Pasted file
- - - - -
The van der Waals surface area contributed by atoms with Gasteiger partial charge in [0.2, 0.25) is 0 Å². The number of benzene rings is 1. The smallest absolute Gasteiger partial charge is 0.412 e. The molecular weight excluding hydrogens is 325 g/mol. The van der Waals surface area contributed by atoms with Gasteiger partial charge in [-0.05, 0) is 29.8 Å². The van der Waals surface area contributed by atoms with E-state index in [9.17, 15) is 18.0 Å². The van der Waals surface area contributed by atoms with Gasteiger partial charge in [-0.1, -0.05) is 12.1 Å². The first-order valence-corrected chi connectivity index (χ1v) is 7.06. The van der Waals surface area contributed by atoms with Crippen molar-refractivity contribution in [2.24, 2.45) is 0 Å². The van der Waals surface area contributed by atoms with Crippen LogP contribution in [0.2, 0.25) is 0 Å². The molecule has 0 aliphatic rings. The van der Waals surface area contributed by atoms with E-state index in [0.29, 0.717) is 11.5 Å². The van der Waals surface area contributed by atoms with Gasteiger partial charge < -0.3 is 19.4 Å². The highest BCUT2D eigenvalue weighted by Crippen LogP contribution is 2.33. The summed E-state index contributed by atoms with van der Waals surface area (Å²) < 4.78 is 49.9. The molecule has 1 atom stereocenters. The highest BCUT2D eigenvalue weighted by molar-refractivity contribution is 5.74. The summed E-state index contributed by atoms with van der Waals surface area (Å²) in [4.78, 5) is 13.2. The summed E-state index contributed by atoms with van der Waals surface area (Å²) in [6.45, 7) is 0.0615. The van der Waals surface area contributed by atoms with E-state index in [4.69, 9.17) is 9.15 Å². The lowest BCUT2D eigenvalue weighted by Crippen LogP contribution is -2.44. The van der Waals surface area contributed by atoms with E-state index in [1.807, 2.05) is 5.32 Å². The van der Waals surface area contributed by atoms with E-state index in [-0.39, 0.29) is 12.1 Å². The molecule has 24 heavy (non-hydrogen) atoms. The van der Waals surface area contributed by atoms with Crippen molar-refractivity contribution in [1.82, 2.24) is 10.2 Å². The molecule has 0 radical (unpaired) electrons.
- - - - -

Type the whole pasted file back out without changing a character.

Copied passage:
The van der Waals surface area contributed by atoms with Gasteiger partial charge in [0.2, 0.25) is 0 Å². The number of benzene rings is 1. The smallest absolute Gasteiger partial charge is 0.412 e. The molecular weight excluding hydrogens is 325 g/mol. The van der Waals surface area contributed by atoms with Gasteiger partial charge in [-0.05, 0) is 29.8 Å². The van der Waals surface area contributed by atoms with E-state index in [9.17, 15) is 18.0 Å². The van der Waals surface area contributed by atoms with Gasteiger partial charge in [-0.1, -0.05) is 12.1 Å². The first-order valence-corrected chi connectivity index (χ1v) is 7.06. The van der Waals surface area contributed by atoms with Crippen molar-refractivity contribution in [2.24, 2.45) is 0 Å². The van der Waals surface area contributed by atoms with Crippen LogP contribution in [0.2, 0.25) is 0 Å². The molecule has 0 aliphatic rings. The van der Waals surface area contributed by atoms with E-state index in [0.29, 0.717) is 11.5 Å². The van der Waals surface area contributed by atoms with Gasteiger partial charge < -0.3 is 19.4 Å². The highest BCUT2D eigenvalue weighted by Crippen LogP contribution is 2.33. The summed E-state index contributed by atoms with van der Waals surface area (Å²) < 4.78 is 49.9. The molecule has 1 atom stereocenters. The highest BCUT2D eigenvalue weighted by molar-refractivity contribution is 5.74. The summed E-state index contributed by atoms with van der Waals surface area (Å²) in [4.78, 5) is 13.2. The summed E-state index contributed by atoms with van der Waals surface area (Å²) in [6.45, 7) is 0.0615. The van der Waals surface area contributed by atoms with E-state index in [4.69, 9.17) is 9.15 Å². The lowest BCUT2D eigenvalue weighted by Crippen LogP contribution is -2.44. The van der Waals surface area contributed by atoms with E-state index in [1.807, 2.05) is 5.32 Å². The van der Waals surface area contributed by atoms with E-state index in [-0.39, 0.29) is 12.1 Å². The molecule has 24 heavy (non-hydrogen) atoms. The van der Waals surface area contributed by atoms with Crippen molar-refractivity contribution in [1.82, 2.24) is 10.2 Å². The molecule has 0 radical (unpaired) electrons.